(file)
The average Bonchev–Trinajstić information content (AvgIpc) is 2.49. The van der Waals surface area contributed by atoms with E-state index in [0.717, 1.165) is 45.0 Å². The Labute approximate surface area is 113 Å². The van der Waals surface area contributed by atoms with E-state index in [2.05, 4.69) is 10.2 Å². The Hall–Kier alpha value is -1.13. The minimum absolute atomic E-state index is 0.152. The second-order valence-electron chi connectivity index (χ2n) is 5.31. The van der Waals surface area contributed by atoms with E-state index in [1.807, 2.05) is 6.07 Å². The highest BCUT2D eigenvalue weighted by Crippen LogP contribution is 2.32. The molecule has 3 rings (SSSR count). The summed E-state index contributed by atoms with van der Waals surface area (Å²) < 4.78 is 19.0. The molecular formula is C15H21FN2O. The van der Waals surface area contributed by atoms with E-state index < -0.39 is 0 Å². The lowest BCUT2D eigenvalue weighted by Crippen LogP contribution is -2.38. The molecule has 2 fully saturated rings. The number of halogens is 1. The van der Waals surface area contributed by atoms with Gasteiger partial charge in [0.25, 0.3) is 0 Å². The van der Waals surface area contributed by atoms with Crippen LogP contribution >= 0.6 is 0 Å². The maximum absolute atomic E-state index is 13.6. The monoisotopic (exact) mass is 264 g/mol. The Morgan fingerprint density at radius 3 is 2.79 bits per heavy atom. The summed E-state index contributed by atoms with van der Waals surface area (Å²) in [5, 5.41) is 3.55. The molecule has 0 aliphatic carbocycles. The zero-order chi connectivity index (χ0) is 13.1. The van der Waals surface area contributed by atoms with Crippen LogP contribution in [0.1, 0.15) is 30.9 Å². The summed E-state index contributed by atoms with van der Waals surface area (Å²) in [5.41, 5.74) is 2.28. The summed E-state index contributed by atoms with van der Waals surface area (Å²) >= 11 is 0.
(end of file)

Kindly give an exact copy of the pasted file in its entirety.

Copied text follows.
The average Bonchev–Trinajstić information content (AvgIpc) is 2.49. The van der Waals surface area contributed by atoms with E-state index in [0.717, 1.165) is 45.0 Å². The Labute approximate surface area is 113 Å². The van der Waals surface area contributed by atoms with E-state index in [2.05, 4.69) is 10.2 Å². The Hall–Kier alpha value is -1.13. The minimum absolute atomic E-state index is 0.152. The second-order valence-electron chi connectivity index (χ2n) is 5.31. The van der Waals surface area contributed by atoms with E-state index in [1.807, 2.05) is 6.07 Å². The highest BCUT2D eigenvalue weighted by Crippen LogP contribution is 2.32. The molecule has 3 rings (SSSR count). The summed E-state index contributed by atoms with van der Waals surface area (Å²) < 4.78 is 19.0. The molecular formula is C15H21FN2O. The van der Waals surface area contributed by atoms with E-state index < -0.39 is 0 Å². The lowest BCUT2D eigenvalue weighted by Crippen LogP contribution is -2.38. The molecule has 2 fully saturated rings. The number of halogens is 1. The van der Waals surface area contributed by atoms with Gasteiger partial charge in [0.25, 0.3) is 0 Å². The van der Waals surface area contributed by atoms with Crippen LogP contribution >= 0.6 is 0 Å². The maximum absolute atomic E-state index is 13.6. The monoisotopic (exact) mass is 264 g/mol. The Morgan fingerprint density at radius 3 is 2.79 bits per heavy atom. The summed E-state index contributed by atoms with van der Waals surface area (Å²) in [5, 5.41) is 3.55. The molecule has 0 aliphatic carbocycles. The zero-order chi connectivity index (χ0) is 13.1. The van der Waals surface area contributed by atoms with Crippen LogP contribution in [0.1, 0.15) is 30.9 Å². The summed E-state index contributed by atoms with van der Waals surface area (Å²) in [5.41, 5.74) is 2.28. The summed E-state index contributed by atoms with van der Waals surface area (Å²) >= 11 is 0.